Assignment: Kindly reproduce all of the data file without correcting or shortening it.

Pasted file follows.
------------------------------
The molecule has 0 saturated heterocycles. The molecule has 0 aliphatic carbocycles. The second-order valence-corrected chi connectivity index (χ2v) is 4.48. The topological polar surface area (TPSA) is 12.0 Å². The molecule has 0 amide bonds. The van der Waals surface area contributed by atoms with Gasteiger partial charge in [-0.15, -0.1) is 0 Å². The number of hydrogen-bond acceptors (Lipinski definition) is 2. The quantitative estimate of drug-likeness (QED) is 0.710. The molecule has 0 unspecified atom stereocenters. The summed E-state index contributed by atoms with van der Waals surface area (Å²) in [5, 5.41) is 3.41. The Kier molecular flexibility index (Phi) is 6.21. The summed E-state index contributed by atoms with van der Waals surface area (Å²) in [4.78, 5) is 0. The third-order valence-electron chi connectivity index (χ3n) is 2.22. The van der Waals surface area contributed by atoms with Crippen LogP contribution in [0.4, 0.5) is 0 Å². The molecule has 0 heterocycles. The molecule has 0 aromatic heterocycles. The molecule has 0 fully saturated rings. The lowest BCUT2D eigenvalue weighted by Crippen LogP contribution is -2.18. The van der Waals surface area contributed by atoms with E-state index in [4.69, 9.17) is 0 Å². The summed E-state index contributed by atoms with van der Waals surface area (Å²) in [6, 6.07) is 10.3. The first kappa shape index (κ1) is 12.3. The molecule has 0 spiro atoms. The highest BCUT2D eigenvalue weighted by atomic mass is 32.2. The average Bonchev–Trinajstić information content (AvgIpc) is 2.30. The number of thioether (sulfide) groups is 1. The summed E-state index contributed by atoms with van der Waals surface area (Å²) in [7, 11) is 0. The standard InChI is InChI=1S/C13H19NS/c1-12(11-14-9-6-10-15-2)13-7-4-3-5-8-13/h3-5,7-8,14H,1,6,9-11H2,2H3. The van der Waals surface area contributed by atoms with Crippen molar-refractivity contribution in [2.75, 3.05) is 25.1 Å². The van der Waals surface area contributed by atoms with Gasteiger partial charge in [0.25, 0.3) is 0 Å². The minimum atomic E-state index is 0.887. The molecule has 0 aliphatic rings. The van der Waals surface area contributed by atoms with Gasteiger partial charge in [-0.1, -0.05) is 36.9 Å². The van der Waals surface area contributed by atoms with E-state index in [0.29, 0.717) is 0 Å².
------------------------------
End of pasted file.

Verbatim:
The molecule has 0 saturated heterocycles. The molecule has 0 aliphatic carbocycles. The second-order valence-corrected chi connectivity index (χ2v) is 4.48. The topological polar surface area (TPSA) is 12.0 Å². The molecule has 0 amide bonds. The van der Waals surface area contributed by atoms with Gasteiger partial charge in [-0.15, -0.1) is 0 Å². The number of hydrogen-bond acceptors (Lipinski definition) is 2. The quantitative estimate of drug-likeness (QED) is 0.710. The molecule has 0 unspecified atom stereocenters. The summed E-state index contributed by atoms with van der Waals surface area (Å²) in [5, 5.41) is 3.41. The Kier molecular flexibility index (Phi) is 6.21. The summed E-state index contributed by atoms with van der Waals surface area (Å²) in [4.78, 5) is 0. The third-order valence-electron chi connectivity index (χ3n) is 2.22. The van der Waals surface area contributed by atoms with Crippen LogP contribution in [0.4, 0.5) is 0 Å². The molecule has 0 heterocycles. The molecule has 0 aromatic heterocycles. The molecule has 0 fully saturated rings. The lowest BCUT2D eigenvalue weighted by Crippen LogP contribution is -2.18. The van der Waals surface area contributed by atoms with E-state index in [4.69, 9.17) is 0 Å². The summed E-state index contributed by atoms with van der Waals surface area (Å²) in [6, 6.07) is 10.3. The first kappa shape index (κ1) is 12.3. The molecule has 0 spiro atoms. The highest BCUT2D eigenvalue weighted by atomic mass is 32.2. The average Bonchev–Trinajstić information content (AvgIpc) is 2.30. The number of thioether (sulfide) groups is 1. The summed E-state index contributed by atoms with van der Waals surface area (Å²) in [7, 11) is 0. The standard InChI is InChI=1S/C13H19NS/c1-12(11-14-9-6-10-15-2)13-7-4-3-5-8-13/h3-5,7-8,14H,1,6,9-11H2,2H3. The van der Waals surface area contributed by atoms with Crippen molar-refractivity contribution in [2.75, 3.05) is 25.1 Å². The van der Waals surface area contributed by atoms with Gasteiger partial charge in [0.25, 0.3) is 0 Å². The minimum atomic E-state index is 0.887. The molecule has 0 aliphatic rings. The van der Waals surface area contributed by atoms with Gasteiger partial charge in [-0.1, -0.05) is 36.9 Å². The van der Waals surface area contributed by atoms with E-state index in [0.29, 0.717) is 0 Å².